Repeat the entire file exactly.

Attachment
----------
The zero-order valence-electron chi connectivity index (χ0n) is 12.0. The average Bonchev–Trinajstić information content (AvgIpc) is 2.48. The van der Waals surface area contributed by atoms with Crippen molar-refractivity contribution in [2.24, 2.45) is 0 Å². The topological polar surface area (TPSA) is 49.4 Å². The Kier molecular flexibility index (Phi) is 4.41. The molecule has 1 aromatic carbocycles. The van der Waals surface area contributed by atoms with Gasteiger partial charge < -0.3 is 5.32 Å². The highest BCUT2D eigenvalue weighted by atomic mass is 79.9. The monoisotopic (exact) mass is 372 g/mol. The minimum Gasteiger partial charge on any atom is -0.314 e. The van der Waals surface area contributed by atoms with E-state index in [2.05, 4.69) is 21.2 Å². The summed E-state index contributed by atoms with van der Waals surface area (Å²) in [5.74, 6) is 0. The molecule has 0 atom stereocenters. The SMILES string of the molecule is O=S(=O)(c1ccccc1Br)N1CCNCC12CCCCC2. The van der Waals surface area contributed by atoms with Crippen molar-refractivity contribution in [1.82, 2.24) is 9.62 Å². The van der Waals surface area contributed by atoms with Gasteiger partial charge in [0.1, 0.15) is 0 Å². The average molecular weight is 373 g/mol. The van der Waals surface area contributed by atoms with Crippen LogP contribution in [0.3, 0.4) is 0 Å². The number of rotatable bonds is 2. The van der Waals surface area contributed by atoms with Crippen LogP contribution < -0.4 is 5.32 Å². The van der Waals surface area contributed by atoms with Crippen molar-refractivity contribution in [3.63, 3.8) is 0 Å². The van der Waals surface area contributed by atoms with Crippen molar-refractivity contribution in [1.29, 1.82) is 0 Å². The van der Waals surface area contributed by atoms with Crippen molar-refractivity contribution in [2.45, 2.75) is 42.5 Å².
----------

The zero-order valence-electron chi connectivity index (χ0n) is 12.0. The average Bonchev–Trinajstić information content (AvgIpc) is 2.48. The van der Waals surface area contributed by atoms with Crippen molar-refractivity contribution in [2.24, 2.45) is 0 Å². The topological polar surface area (TPSA) is 49.4 Å². The Kier molecular flexibility index (Phi) is 4.41. The molecule has 1 aromatic carbocycles. The van der Waals surface area contributed by atoms with Gasteiger partial charge < -0.3 is 5.32 Å². The highest BCUT2D eigenvalue weighted by atomic mass is 79.9. The monoisotopic (exact) mass is 372 g/mol. The minimum Gasteiger partial charge on any atom is -0.314 e. The van der Waals surface area contributed by atoms with E-state index in [2.05, 4.69) is 21.2 Å². The summed E-state index contributed by atoms with van der Waals surface area (Å²) in [5.74, 6) is 0. The molecule has 0 atom stereocenters. The SMILES string of the molecule is O=S(=O)(c1ccccc1Br)N1CCNCC12CCCCC2. The van der Waals surface area contributed by atoms with Crippen molar-refractivity contribution in [1.82, 2.24) is 9.62 Å². The van der Waals surface area contributed by atoms with Gasteiger partial charge in [0.1, 0.15) is 0 Å². The average molecular weight is 373 g/mol. The van der Waals surface area contributed by atoms with Crippen LogP contribution in [0.3, 0.4) is 0 Å². The number of rotatable bonds is 2. The van der Waals surface area contributed by atoms with Crippen LogP contribution < -0.4 is 5.32 Å². The van der Waals surface area contributed by atoms with Crippen molar-refractivity contribution in [3.63, 3.8) is 0 Å². The van der Waals surface area contributed by atoms with Crippen molar-refractivity contribution in [1.29, 1.82) is 0 Å². The van der Waals surface area contributed by atoms with Crippen molar-refractivity contribution in [2.45, 2.75) is 42.5 Å².